Besides that methodological weakness, the article seems to assume that we full-time business travellers must have lots of interesting stuff to write about. But, really, we don't. I could post about how my Friday afternoon flight from ORD to RDU was delayed, but when the flight has an on-time rating of 31%, that's just not very blogworthy. Or I could post about how my room at the Residence Inn in San Mateo was exactly like my room in Rochester. Or how annoyingly loud the heating system in the Club Quarters in Chicago is. Or I could gripe about how they replaced Comedy Central with Court TV on the hotel cable system earlier this month. But I'm bored with stuff like that after one paragraph.
Modern business travel is really no more exciting than the average daily commute, so whatever the Times might think, I just don't see it being the next big growth area in blogs.
That said, a blog is indeed a handy way to keep friends apprised of my whereabouts for dinner and other gatherings. So, I am now scheduled in Chicago through March. I'm still at the Club Quarters at Clark & Adams, but will be moving to a corporate apartment at 555 W. Madison sometime between now and Feb. 1.
I see that tomorrow Esa-Pekka Salonen is conducting the CSO in Adams and Sibelius, along with a Mozart Horn Concerto. I certainly hope I can get out of the office early enough to make it to that one.
Let's see. Other random stuff. For those you don't know it, New York Times Link Generator is a handy thing. It generates special article links that will (supposedly) keep working indefinitely, even after an article moves into the pay archive after two weeks. A very handy thing for bloggers who don't want their old posts to be full of broken links.
In the past six months or so, I've accidentally purchased several duplicate books, proving that my collection has gotten to the point where I have no choice but to catalog it. I still haven't found any solution that completely satisfies me, but for now I'm using Librarything, which at least meets the two most important criteria of being fast and web-based. My catalog there currently contains pretty much everything I've acquired in the last couple months, plus books that happened to be on the more accessible of the stacks that are threatening to take over my bedroom and storage room. There's an RSS feed of new additions if anyone wants to watch me catalog books when I'm home.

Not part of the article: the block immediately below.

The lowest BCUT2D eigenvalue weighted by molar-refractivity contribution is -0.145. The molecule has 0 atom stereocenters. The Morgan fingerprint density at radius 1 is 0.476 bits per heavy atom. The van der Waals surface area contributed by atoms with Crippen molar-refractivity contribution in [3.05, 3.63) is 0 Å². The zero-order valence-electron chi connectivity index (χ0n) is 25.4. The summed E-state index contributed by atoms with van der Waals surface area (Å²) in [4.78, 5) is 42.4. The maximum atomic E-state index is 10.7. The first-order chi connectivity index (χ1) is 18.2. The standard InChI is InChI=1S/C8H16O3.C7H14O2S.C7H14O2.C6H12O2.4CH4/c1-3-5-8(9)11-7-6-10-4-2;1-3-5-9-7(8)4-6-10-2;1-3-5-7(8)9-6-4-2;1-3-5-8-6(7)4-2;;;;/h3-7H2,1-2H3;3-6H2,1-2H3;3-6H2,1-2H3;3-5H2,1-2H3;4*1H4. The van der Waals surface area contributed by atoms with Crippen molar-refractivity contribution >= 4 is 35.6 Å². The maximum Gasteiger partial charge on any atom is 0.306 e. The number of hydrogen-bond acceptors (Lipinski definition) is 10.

Also, since it's a new year, I'm going to attempt to get back in the habit of recording my thoughts about stuff I read. The new issue of McSweeney's (#18) is mostly disappointing, full of annoying literary exercises that fail to tell a worthwhile story or to have any other merits to compensate. Take Edmund White's "My Hustlers," for example. In it, the narrator recounts his encounters over the years with hustlers, first in small towns then in Chicago and New York. But the narrator never grows, never really learns anything, never gives us a reason to care about this string of meaningless encounters retold at excruciating length. And the story doesn't even compensate for its tedium with a decent sex scene or two.
There were a few stories that at least managed mediocrity. Joyce Carol Oates' "Bad Habits" is a sharp little tale about the eponymous serial killer and the effects of his arrest on his wife and kids. Nelly Reifler's "The Railway Nurse" is a dark short story of a nurse's rather unusual qualification exam (apparently set in a rather disturbing alternate history). And Joe Meno's "People Are Becoming Clouds" is a cute and sentimental tale of the marital problems that ensue when the wife develops the unfortunate habit of turning into a cloud.
Moving along to something I liked better, David Marusek's new novel Counting Heads is thoroughly enjoyable. Starting out in 2092, it's set in a future where nanotechnology has recently extended human lifespans more or less indefinitely, AI exists but isn't quite sufficient to replace humans, and cities are domed to protect from attack by hostile nanotech. Society in the United Democracies is divided into a working class of iterants (clones, owned by Applied People), guilds of Chartists (who live communally), and the "affs" who have the resources to do more or less whatever they want. Samson Hargar, an artist, and Eleanor Starke, a politician, are two such affs who seem destined for perfect lives when they're married and receive permission to have a child. But everything comes crashing down when a random gene test on Samson mis-identifies him as a terrorist, resulting in his being "seared" so that he can no longer benefit from nanotech or gene therapy.
As the novel moves forward to 2134, we learn of Eleanor's Garden Earth Project, an attempt to encourage humans to move to other planets, reducing Earth's population to a level at which its ecosystem can recover from man's influence. But there turn out to be vast conspiracies at work to destroy Eleanor's plans, and after she is killed in a shuttle crash, the remainder of the novel is about the last ditch efforts on the part of those loyal to Eleanor to preserve her legacy.
It's all lots of fun, and while Marusek nicely wraps up the plotlines for these characters, there are hints of all sorts of fascinating aspects of his world that I hope he'll follow up on in future novels.